Full Plate Living is a nonprofit dedicated to a simple mission: Encourage, educate, support, and inspire anyone who wants to live a healthier lifestyle. They don’t advocate for starving yourself, spending your life at the gym, or giving up the foods you love. They’re also not about fad diets or weight loss supplements. Instead, they offer practical, straightforward steps to maintain a healthy lifestyle. Visit the blog.

Hi Karen! I haven’t dealt with chronic pain and fatigue myself, so my experience is pretty limited in that area. I would encourage you to move however you can without overdoing it. There is a woman who is going through this herself who talk about that here (https://www.youtube.com/watch?v=rWiu-u3Liww) and there are all kinds of gentle workouts available. There is a bed workout here (http://www.domorebemore.net/getfit/bed-workout-easy-workout-chronic-pain-fatigue/) and more workout suggestions here (https://www.prevention.com/fitness/fitness-tips/best-workouts-chronic-pain-and-fibromyalgia). I hope that helps!


The influence intermittent fasting has on insulin is just as impressive and possibly more important. Keeping your insulin levels low and steady is key to losing excess fat and keeping it off. Diets that are rich in processed carbohydrates (bread, pasta, rice) and simple sugars (candy, cookies, and soda) have the opposite effect. They cause your insulin levels to rapidly spike and then crash every time you eat one of these foods. The net result of this phenomenon is that your body will store more of what you eat as excess body fat instead of burning it off as energy.


That’s where these tips come in. We talked with eight women over 40—all of whom have lost 40 or more pounds!—about the tools and methods that helped them make lasting healthy changes. And we've got to admit that they’re pretty darn genius! Try incorporating a few into your weight loss plan, and you just might find yourself on the fast track to getting into those skinny jeans. (Looking for even more slim-down secrets? Don’t miss these 6 things you must do to lose weight over 40.)
About: Three years ago, Christina suffered a miscarriage, became depressed, gained weight and developed a horrible body-image problem. But that wasn’t who Christina was deep down. So, she switched her diet to gluten-free and started up a website dedicated to sharing healthy, good-tasting recipes that others could use to help them lose weight and live healthy. A certified nutritionist and yoga instructor, Christina’s blog has everything you need for practical tips to lose weight and hundreds of scrumptious, healthy recipes to help you along in your journey.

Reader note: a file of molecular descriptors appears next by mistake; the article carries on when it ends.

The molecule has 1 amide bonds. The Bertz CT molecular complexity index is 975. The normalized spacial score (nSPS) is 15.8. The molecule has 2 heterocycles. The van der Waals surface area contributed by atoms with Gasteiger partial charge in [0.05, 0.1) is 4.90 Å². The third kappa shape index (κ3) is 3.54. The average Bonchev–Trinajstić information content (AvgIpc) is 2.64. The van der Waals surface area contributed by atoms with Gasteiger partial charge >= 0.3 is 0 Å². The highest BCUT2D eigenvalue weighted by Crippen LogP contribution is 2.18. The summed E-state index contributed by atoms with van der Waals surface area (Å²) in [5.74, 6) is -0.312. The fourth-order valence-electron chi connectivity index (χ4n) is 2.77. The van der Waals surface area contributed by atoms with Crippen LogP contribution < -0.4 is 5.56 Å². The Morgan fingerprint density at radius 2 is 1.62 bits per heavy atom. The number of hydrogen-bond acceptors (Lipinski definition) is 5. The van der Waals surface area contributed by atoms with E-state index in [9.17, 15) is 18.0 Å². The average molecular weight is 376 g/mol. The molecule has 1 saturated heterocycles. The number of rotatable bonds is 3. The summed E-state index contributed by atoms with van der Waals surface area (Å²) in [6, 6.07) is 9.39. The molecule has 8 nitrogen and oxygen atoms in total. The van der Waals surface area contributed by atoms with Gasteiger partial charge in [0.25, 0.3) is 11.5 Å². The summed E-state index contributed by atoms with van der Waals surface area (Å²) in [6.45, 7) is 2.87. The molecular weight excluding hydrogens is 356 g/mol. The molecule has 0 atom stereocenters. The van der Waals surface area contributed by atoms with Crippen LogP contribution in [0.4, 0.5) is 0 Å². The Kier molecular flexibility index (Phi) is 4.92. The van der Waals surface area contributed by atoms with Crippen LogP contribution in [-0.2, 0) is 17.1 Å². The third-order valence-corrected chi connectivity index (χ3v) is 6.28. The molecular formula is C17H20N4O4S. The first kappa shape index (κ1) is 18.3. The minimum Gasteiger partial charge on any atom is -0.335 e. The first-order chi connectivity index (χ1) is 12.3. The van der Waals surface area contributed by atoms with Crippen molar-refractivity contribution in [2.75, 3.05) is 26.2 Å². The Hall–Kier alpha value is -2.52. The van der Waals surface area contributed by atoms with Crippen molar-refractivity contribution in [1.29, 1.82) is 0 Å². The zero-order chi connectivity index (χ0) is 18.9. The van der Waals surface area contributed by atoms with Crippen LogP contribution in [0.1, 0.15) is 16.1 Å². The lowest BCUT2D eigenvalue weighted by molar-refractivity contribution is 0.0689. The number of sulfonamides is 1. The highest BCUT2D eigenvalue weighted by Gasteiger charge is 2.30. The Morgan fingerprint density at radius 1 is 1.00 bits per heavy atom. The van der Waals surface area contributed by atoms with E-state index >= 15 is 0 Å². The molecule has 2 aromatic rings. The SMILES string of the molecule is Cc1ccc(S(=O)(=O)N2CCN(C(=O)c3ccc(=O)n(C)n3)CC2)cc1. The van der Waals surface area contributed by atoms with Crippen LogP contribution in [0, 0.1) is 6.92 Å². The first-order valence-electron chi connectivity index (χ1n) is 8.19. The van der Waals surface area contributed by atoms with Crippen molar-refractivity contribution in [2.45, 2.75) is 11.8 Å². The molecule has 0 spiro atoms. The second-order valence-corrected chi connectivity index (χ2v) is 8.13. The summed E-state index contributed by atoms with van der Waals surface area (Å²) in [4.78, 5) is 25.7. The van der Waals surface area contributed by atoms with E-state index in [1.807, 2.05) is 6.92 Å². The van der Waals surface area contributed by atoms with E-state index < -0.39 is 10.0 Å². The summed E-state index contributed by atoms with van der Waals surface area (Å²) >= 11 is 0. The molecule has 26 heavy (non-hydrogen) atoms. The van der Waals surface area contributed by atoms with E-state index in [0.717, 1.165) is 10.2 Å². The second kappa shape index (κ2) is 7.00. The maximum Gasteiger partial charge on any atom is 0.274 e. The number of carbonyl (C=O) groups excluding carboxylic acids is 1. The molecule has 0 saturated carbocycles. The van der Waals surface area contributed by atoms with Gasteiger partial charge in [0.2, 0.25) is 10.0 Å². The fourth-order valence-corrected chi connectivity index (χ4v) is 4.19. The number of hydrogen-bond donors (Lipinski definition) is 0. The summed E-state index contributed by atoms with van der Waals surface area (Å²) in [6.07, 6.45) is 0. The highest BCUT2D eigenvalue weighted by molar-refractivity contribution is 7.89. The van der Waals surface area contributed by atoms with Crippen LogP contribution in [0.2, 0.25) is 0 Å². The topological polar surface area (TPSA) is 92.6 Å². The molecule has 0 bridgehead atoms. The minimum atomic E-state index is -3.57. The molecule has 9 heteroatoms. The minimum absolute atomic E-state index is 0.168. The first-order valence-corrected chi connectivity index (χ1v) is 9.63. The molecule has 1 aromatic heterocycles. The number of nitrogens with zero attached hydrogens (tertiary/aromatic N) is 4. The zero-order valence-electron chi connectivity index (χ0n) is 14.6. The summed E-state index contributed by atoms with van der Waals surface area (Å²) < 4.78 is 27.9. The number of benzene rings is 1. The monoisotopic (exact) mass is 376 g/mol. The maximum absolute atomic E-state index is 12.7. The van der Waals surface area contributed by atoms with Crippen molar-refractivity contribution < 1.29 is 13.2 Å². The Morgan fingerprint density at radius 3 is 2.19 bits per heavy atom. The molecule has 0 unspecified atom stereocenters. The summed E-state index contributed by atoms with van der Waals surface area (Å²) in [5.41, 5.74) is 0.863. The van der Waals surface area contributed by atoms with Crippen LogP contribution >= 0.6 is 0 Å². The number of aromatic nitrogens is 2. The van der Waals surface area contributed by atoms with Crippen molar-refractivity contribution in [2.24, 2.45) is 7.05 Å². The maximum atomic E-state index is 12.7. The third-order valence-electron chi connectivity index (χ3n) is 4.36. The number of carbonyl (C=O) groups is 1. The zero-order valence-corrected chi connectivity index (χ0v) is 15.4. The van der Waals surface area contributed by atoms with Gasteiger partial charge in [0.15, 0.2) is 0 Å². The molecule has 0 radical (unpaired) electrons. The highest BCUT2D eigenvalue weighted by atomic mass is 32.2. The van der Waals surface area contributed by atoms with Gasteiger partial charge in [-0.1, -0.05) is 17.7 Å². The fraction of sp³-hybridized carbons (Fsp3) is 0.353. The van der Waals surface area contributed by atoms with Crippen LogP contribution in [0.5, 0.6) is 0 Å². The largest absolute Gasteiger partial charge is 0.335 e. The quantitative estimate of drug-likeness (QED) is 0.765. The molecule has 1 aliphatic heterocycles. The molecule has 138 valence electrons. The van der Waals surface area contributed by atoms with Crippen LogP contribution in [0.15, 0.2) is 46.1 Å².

I rarely have to snack at all. My breakfast is quite large and will always tied me over until lunch. I then try to eat my lunch very slowly (over an hour or so) throughout the day while working, etc. so that it will last to supper. The days I do a resistance workout, I’ll have a high protein smoothie after (which is usually in the afternoon) so that keeps me until supper.
When Stephen put his first before-photo out there for the world to see, he really encompassed everything it means to be vulnerable and to trust a community for support. He weighed in at a staggering 632 pounds, a point where many people would just give up. But not Stephen. Instead, Stephen has made his wellness journey a lifestyle. Through eating right and a discovered love for running, he has lost almost 300 pounds (and counting!). His blog is truly touching, and he truly embodies the saying, “It’s never too late.”
"When you're stressed out or tired, it's very easy to forget when your hand goes into the cookie jar," says Marisa Sherry, RD, a registered dietitian in private practice in New York City. "Are you being honest with yourself about taking just one handful here and there? When you have a cup, are you really having one cup? Most drinking glasses hold about three cups. By the end of the day, it all adds up."